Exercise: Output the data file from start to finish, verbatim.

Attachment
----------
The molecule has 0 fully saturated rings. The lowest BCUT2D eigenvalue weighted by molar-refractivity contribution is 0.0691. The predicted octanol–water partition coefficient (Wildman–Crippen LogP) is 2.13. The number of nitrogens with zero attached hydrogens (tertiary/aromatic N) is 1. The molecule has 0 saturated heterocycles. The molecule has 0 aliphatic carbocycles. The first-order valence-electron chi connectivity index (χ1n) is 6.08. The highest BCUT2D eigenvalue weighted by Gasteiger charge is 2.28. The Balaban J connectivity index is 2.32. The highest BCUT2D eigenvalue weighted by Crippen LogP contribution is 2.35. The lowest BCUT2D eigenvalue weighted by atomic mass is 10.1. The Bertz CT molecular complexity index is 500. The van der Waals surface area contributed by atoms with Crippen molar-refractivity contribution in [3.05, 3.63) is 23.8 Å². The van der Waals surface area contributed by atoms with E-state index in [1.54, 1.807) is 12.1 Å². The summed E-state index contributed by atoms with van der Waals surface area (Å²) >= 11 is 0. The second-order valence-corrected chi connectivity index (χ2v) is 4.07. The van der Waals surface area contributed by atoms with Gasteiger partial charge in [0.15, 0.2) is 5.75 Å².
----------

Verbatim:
The molecule has 0 fully saturated rings. The lowest BCUT2D eigenvalue weighted by molar-refractivity contribution is 0.0691. The predicted octanol–water partition coefficient (Wildman–Crippen LogP) is 2.13. The number of nitrogens with zero attached hydrogens (tertiary/aromatic N) is 1. The molecule has 0 saturated heterocycles. The molecule has 0 aliphatic carbocycles. The first-order valence-electron chi connectivity index (χ1n) is 6.08. The highest BCUT2D eigenvalue weighted by Gasteiger charge is 2.28. The Balaban J connectivity index is 2.32. The highest BCUT2D eigenvalue weighted by Crippen LogP contribution is 2.35. The lowest BCUT2D eigenvalue weighted by atomic mass is 10.1. The Bertz CT molecular complexity index is 500. The van der Waals surface area contributed by atoms with Crippen molar-refractivity contribution in [3.05, 3.63) is 23.8 Å². The van der Waals surface area contributed by atoms with E-state index in [1.54, 1.807) is 12.1 Å². The summed E-state index contributed by atoms with van der Waals surface area (Å²) >= 11 is 0. The second-order valence-corrected chi connectivity index (χ2v) is 4.07. The van der Waals surface area contributed by atoms with Gasteiger partial charge in [0.15, 0.2) is 5.75 Å².